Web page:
Referring now to the Drawing, FIG. 1 depicts three dimensional lead frame 10 to be treated by the invention. Plurality of leads 12 laterally extend from mounting area 14. During use, an integrated circuit (not shown) is attached to mounting area 14 and communicates with proximal ends 16 of leads 12. FIG. 2 shows a single lead 18 after electrodeposition of the photoresist composition according to the invention. The deposition of photoresist coating layer 20 is uniform on all surfaces of the three dimensional lead 18 including lead edges 22 and lead sidewalls 24. FIG. 3 shows lead 18 after development of the photoresist coating layer to expose the top surface 26 only of the lead. As shown in FIG. 3, edges 22 and sidewalls 24 of lead 18 are fully coated to thereby prevent metal deposition thereon. FIG. 4 shows lead 18 after photoresist electrodeposition, exposure, development, metal plating and resist stripping according to the invention. Metal layer 28 is plated only on the top face 26 of lead 18. Metal is not plated on edges 22 or sidewalls 24 of lead 18.
The invention will be better understood by reference to the following examples.
A preferred electrodepositable photoresist composition is as follows:
______________________________________Ingredient Amount______________________________________Polymer 91.0 gDimethylaminoethyl methacrylate 8 partsMethyl methacrylate 75 partsEthyl acrylate 17 partsMonomer 46.0 gDipentaerythritol monohydroxy penta-acrylateDye 1.1 gMorton ERO Blue from Morton ThiokolCoalescent Agent 160.0 gPropylene glycol methyletherPhotoinitiators 11.0 g2-methyl-1-[4-(methylthio)phenyl]- 8.3 g2-morpholino-propan-1-oneIsopropylthioxanthone 2.7 gAcid 15.0 gLactic Acid 20%Distilled Water to make up 1000 g______________________________________
Electrodeposition of this composition can be carried out as follows.
The above photoresist composition is added to a vessel such as a 1 liter beaker. A 1 inch×2 inch stainless steel plate is used as the anode and the cathode is one or more lead frames to be coated with photoresist. The photoresist composition is deposited at about 20° C. at about 70 volts for about 1 minute to provide a photoresist coating of thickness between about 0.5 to 0.6 mil. Preferably the one or more lead frames are vibrated during deposition of the photoresist.
A selectively plated lead frame is produced by the process of the invention as follows.
A standard copper alloy 194 (Olin Chemical) foil sheet is etched to provide an 18 inch by 24 inch substrate comprising multiple lead frames. Photoresist is then stripped from the etched substrate with XP 9017 stripper soluton (Shipley Company).
Essentially all traces of organics are removed from the lead frames with acid cleaner 742 solution (Shipley Company) at about 135° F. for 2 minutes and water rinsed. After such cleaning, the lead frame is micro-etched to about 20 microinches.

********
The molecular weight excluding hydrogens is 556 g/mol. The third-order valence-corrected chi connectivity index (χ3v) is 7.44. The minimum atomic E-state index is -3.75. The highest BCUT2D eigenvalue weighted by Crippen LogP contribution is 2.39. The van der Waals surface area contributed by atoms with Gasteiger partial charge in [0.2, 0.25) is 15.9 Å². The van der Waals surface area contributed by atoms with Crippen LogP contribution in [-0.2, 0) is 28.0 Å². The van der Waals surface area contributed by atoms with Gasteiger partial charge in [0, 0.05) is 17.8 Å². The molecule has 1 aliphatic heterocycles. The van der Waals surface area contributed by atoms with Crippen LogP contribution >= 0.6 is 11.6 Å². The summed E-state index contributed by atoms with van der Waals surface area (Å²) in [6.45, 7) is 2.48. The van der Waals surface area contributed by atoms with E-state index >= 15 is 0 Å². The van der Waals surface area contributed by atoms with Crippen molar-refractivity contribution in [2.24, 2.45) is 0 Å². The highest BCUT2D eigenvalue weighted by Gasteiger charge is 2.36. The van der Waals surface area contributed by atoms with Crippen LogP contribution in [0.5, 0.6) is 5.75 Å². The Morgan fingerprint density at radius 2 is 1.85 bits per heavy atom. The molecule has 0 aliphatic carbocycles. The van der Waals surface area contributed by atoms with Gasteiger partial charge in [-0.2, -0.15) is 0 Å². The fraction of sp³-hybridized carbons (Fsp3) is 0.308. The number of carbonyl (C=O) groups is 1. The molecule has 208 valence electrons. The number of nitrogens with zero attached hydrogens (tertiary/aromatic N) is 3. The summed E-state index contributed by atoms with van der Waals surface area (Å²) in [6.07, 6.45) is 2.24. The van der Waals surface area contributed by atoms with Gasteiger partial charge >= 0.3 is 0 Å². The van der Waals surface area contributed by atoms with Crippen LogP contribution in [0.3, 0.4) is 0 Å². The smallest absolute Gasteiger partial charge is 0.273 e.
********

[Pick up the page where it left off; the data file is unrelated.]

The cleaned lead frame is pre-dipped in a bath of the electrodeposition composition of Example 1 for approximately 10 seconds, withdrawn from the solution, and then resubmerged in the bath for coating. Electrodeposition conditions are generally those described in Example 1, a constant voltage of approximately 70 volts with regular vibration of the lead frame. Electrodeposition is continued for approximately 1 minute until formation of a photoresist deposit of about 0.6 mil thickness.
Following deionized water rinse, the lead frame is immersed in a 5.0% aqueous XP 8751 solution (Shipley Company), a hydroxy cellulose-based top coat solution for tack reduction, for approximately 10 seconds and then is withdrawn from the solution at a steady rate over a 10 second period. The coated lead frame is then air-dried at room temperature followed by baking at about 130° F. for approximately 3 minutes. Using an approximate phototool, the top surface of the leads are exposed at between about 300 to 1,000 mJoules.
The photoresist is then developed by immersion in the stripper solution identified as XP 9006 solution (an acidic solution sold by Shipley Company) at 100° F. for approximately 5 minutes. The lead frame is then completely dried at between about 140° F. to 200° F. The top surface of the leads are then electroplated by immersion in a gold cyanide plating solution, connected to a source of electric potential and the plating solution subjected to electrolysis. After gold plating the top surface of the leads, the undeveloped resist is stripped with a stripping solution.
The foregoing description of the invention is merely illustrative thereof, and it is understood that variations and modifications can be effected without departing from the spirit or scope of the invention as set forth in the following claims.
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|U.S. Classification||430/315, 430/311, 204/488, 430/313, 430/319|
|International Classification||G03F7/16, H05K3/00, H05K3/20, H05K3/06, C25D5/02, C09D5/44, H01L21/48, C23F1/02|
|Cooperative Classification||C23F1/02, G03F7/164, H05K3/0079, H05K3/202, H05K3/064, C09D5/4411, H01L21/4828, C25D5/022|
|European Classification||C09D5/44C2, C23F1/02, G03F7/16D, C25D5/02B, H01L21/48C3E|
|Mar 1, 1991||AS||Assignment|
Owner name: SHIPLEY COMPANY INC., A MA CORP., MASSACHUSETTS
Free format text: ASSIGNMENT OF ASSIGNORS INTEREST.;ASSIGNORS:HARRIS, MARTIN J.;HO, IVAN K.;REEL/FRAME:005624/0712
Effective date: 19910214
|Oct 7, 1996||FPAY||Fee payment|
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|Oct 7, 2004||FPAY||Fee payment|
Year of fee payment: 12